So we are all familiar with the randomness of dice based gaming used to simulate chance and luck. Even if you tweak every little thing and take flaws and min/max yourself to a power level of over 9000, it stills comes down to a die roll. You can dual wield rapiers, scimitars, cutlasses, or kukris and get Improved Critical and have your 30% chance to crit with each of your two to seven attacks from Two-Weapon Fighting, but it still comes down to a die roll. Your crit may auto hit (only on a 20) and you may do double damage, but it doesn't mean shit if you roll snakes eyes (That's two ones, right? I know shit about gambling and dice, aside from the obvious fairly niche expertise). It's that random element of chance that keeps the game organic and exciting, it leads to that wee little bit of tightening in your gut when you absolutely have to hit that undead monstrosity and you do and your roll may save the party or lead to your death.
For the longest time I have been irritated with the random rolls to determine ability scores and hit points. So much so that since we've played 4th Edition and Pathfinder, I have used the point buy system for ability score generation and static hit points every level, which is only a change for Pathfinder. My gripe is that one Fighter can end up with a bunch of 16s and 18s and the other can end up with a pile of 12s for his ability scores. One Fighter can end up needing to hide behind the Rogue to soak up damage while the other can just straight up wade into battle and not have to worry about it. It offers up kind of an unfair imbalance to the gameplay. My thought is that the players should at the very least be able to construct characters in a reliable fashion so that they are on even ground. I mean, if you're going to roll randomly for hit points and ability scores, why not skill points as well? Fighters get d4, Rogues d10, and so on. Modified by Intelligence modifier obviously. Anyway, my belief is that the core character should be static to ensure that everyone is built in the same way and there is kind of a fair and balanced set up for characters to be constructed on that puts everyone on even footing.
So I've felt this way for a long time about ability scores and hit points, but never about damage rolls or saving throws or anything like that. I mean, a 6th level Wizard casts fireball and gets a low roll on his 6d6 and his buddy the 5th level Wizard casts fireball and gets a good roll on his 5d6 and does more damage than the more experienced and more powerful Wizard. I mean, looking at it logically, the 6th level Wizard is better, he should reliably do more damage (and he very well may, depending on feat selection, but for this exercise these two Wizards have all the same feats), but all his experience and power gain him is a larger potential for damage. Which is odd, isn't it? I mean the Wizard is a class of training and study and learning to grant you the skill necessary to wield magic, whereas the Sorcerer just like does it because he can with no practice or study.
While sitting here typing about the topic, it does seem fairly odd that my need for balanced statistics hasn't extended to weapons and saves and spells and the like, I still don't feel like it is something important that needs to be added to the game. It's just a kind of weird incongruity stuck in my brain place at the moment. I suppose ultimately it boils down to the fact that hit points and ability scores are always going to be a main chunk of your character. They're with you for as long as you play the game. They are with you for every single combat, whereas that random die roll for damage from your sword or spell is with you for that single six second round of combat. Your Charisma bonus is with you for every single Diplomacy or Bluff roll. Blah blah etc etc.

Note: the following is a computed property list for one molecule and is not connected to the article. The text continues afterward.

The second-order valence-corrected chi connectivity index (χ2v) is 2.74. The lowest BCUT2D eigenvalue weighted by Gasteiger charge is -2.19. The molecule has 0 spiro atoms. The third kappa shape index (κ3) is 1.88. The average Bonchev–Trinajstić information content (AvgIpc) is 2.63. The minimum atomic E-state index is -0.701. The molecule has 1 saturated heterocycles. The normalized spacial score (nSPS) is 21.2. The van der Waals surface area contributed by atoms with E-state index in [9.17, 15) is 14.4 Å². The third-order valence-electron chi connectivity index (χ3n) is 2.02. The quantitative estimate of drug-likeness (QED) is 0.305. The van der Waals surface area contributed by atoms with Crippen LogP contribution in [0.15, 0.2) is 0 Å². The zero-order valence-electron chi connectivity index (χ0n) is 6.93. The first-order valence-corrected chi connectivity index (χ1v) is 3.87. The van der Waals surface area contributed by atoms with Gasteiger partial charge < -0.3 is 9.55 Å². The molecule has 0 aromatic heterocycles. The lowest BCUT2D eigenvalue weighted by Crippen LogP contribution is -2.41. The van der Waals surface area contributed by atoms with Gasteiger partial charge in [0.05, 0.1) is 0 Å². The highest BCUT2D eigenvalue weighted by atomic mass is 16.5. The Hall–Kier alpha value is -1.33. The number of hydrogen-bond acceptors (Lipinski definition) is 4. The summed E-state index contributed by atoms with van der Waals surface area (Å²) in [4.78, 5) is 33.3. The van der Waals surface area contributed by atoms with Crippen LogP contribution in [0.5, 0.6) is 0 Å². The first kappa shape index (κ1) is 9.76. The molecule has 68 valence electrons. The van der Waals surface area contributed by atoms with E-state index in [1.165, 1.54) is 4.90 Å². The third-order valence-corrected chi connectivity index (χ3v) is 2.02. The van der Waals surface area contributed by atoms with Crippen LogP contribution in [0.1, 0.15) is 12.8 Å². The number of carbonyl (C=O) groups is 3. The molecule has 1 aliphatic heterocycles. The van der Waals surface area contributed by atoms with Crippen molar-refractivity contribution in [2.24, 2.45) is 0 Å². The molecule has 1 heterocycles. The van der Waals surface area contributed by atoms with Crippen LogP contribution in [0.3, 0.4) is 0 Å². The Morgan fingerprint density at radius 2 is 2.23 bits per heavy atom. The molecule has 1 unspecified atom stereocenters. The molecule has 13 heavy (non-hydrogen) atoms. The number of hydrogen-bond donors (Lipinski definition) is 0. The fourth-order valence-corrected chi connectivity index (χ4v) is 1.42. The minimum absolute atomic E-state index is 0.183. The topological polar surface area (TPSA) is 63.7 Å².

Weapon rolls and spell rolls have always been random, there is no edition of the game where they haven't. Although, a part of me really likes the OD&D rules for weapon damage rolls. Single handed weapons like a longsword or battle axe do 1d6 damage. Two-handed weapons roll 2d6, but use the higher of the two die rolls for damage, and small weapons like a dagger roll 2d6 but use the lower die result as the damage. It's a pretty simple system that kind of eliminates the need for three pages of weapon charts and special abilities, but as the game has become more complex and involved more statistics, a simplified system like that doesn't really fit in.
Interesting thought, what if Intelligence/study based arcane casters have static values based on the average die result (d4 = 2.5, d6 = 3.5, d8 = 4.5, etc) while Charisma/intuition based casters use all the normal random values? What if Clerics and other divine casters had the random values of their spells determined in some way by their standing with their deity and their devotion to his/her cause and goals in the world? Perhaps a series of feats as well to improve the static damage of the study based arcane casters. Hmm.
Alright, that's all I've got. Time to listen to the PAX 2012 Acquisitions Inc. podcast. Three minutes in and Jim Darkmagic is driving the Darkmagic estate through the planes while drunk and there is a Doctor Who reference.